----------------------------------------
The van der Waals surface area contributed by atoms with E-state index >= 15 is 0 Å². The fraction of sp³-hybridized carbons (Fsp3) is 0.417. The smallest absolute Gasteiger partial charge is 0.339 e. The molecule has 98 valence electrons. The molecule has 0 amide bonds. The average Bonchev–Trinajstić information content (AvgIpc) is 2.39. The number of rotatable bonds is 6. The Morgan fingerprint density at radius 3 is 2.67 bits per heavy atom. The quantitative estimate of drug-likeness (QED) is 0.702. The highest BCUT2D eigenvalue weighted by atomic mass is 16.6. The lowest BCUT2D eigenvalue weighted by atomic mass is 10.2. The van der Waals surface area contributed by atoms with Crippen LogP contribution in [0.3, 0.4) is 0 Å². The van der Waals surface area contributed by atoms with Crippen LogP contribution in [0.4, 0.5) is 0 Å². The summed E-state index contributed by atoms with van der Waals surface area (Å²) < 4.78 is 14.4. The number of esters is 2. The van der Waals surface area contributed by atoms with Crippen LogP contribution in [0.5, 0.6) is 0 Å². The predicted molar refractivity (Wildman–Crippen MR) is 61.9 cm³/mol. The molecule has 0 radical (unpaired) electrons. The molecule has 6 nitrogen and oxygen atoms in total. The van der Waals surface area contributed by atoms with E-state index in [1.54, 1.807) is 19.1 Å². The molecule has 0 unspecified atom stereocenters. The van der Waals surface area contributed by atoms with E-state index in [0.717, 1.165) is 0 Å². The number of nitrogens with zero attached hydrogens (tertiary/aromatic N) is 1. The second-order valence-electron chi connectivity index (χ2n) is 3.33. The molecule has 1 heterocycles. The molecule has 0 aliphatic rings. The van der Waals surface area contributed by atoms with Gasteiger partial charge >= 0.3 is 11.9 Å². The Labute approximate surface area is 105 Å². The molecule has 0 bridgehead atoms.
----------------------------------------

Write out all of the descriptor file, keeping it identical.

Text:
The van der Waals surface area contributed by atoms with E-state index >= 15 is 0 Å². The fraction of sp³-hybridized carbons (Fsp3) is 0.417. The smallest absolute Gasteiger partial charge is 0.339 e. The molecule has 98 valence electrons. The molecule has 0 amide bonds. The average Bonchev–Trinajstić information content (AvgIpc) is 2.39. The number of rotatable bonds is 6. The Morgan fingerprint density at radius 3 is 2.67 bits per heavy atom. The quantitative estimate of drug-likeness (QED) is 0.702. The highest BCUT2D eigenvalue weighted by atomic mass is 16.6. The lowest BCUT2D eigenvalue weighted by atomic mass is 10.2. The van der Waals surface area contributed by atoms with Crippen LogP contribution in [0.3, 0.4) is 0 Å². The van der Waals surface area contributed by atoms with Crippen LogP contribution in [0.4, 0.5) is 0 Å². The summed E-state index contributed by atoms with van der Waals surface area (Å²) < 4.78 is 14.4. The number of esters is 2. The van der Waals surface area contributed by atoms with Crippen LogP contribution in [0.5, 0.6) is 0 Å². The predicted molar refractivity (Wildman–Crippen MR) is 61.9 cm³/mol. The molecule has 0 radical (unpaired) electrons. The molecule has 6 nitrogen and oxygen atoms in total. The van der Waals surface area contributed by atoms with E-state index in [1.54, 1.807) is 19.1 Å². The molecule has 0 unspecified atom stereocenters. The van der Waals surface area contributed by atoms with E-state index in [0.717, 1.165) is 0 Å². The number of nitrogens with zero attached hydrogens (tertiary/aromatic N) is 1. The second-order valence-electron chi connectivity index (χ2n) is 3.33. The molecule has 1 heterocycles. The molecule has 0 aliphatic rings. The van der Waals surface area contributed by atoms with Gasteiger partial charge >= 0.3 is 11.9 Å². The Labute approximate surface area is 105 Å². The molecule has 0 bridgehead atoms.